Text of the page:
Live Electronic Ensemble Practice : Developing Tools and Strategies for Performance and Composition

Perkins, Ed (2018) Live Electronic Ensemble Practice : Developing Tools and Strategies for Performance and Composition. Doctoral thesis, University of East Anglia.

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Abstract

This research is an auto-ethnographic study of a portfolio of compositions and performances in ensembles that took place across the UK and Europe between September 2008 and February 2014. This commentary analyses the work with a view to discerning useful strategies and approaches towards group work in the field of experimental electronic music. The study contains an account of the author’s own physical interface and its development over a period of ten years, including a wider analysis of some considerations for design and the development of a personal instrumental practice. Ensembles formed by the author are discussed with a focus on social psychology and self-organisation through the creation of unique roles and shifting group hierarchies, afforded by the possibilities and dislocations of technology. The commentary continues with an in-depth study of the development and performance of The Stream, a generative composition system that applies some of the interdependent behaviours and processes of self-organisation discovered through musical experimentation, to an agent-based societal model for real time score generation. The analysis shows that interdependent agents and social behaviours can be modelled in order to generate relationships which are comparable to those created through traditional methods of composition and improvisation. The study concludes that the possibilities afforded by technology to extend beyond the physical and social domain are most successfully implemented when they support, rather than inhibit the natural relationships and human physicality of those taking part. Therefore, when designing a generative composition system, the simulation of human relationships and their narratives may open up a new area of research in the generation of musical composition.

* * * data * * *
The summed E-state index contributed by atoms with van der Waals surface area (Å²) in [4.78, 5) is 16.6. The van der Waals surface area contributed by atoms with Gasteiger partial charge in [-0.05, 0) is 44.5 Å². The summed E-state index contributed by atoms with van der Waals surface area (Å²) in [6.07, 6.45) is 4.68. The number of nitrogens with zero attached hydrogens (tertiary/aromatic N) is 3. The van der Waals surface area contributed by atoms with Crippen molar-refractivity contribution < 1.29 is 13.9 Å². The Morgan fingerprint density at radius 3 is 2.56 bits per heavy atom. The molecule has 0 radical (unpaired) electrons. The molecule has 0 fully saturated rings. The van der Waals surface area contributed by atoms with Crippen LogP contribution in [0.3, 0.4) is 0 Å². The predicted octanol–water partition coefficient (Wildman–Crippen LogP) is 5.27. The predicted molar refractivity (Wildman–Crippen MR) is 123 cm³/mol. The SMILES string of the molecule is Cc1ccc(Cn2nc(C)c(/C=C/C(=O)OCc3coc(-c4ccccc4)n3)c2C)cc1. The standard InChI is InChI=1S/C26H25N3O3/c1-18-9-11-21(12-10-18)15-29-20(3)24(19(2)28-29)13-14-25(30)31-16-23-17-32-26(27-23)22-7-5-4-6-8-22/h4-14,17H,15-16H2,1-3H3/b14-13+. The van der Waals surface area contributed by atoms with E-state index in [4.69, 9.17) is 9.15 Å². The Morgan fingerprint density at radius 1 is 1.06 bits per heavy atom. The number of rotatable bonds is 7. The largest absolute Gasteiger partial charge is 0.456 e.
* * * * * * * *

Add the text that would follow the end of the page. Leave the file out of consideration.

Item Type: Thesis (Doctoral)
Faculty \ School: Faculty of Arts and Humanities > School of Music
Depositing User: Jackie Webb
Date Deposited: 01 Aug 2018 15:30
Last Modified: 01 Aug 2018 15:30
URI: https://ueaeprints.uea.ac.uk/id/eprint/67927
DOI:

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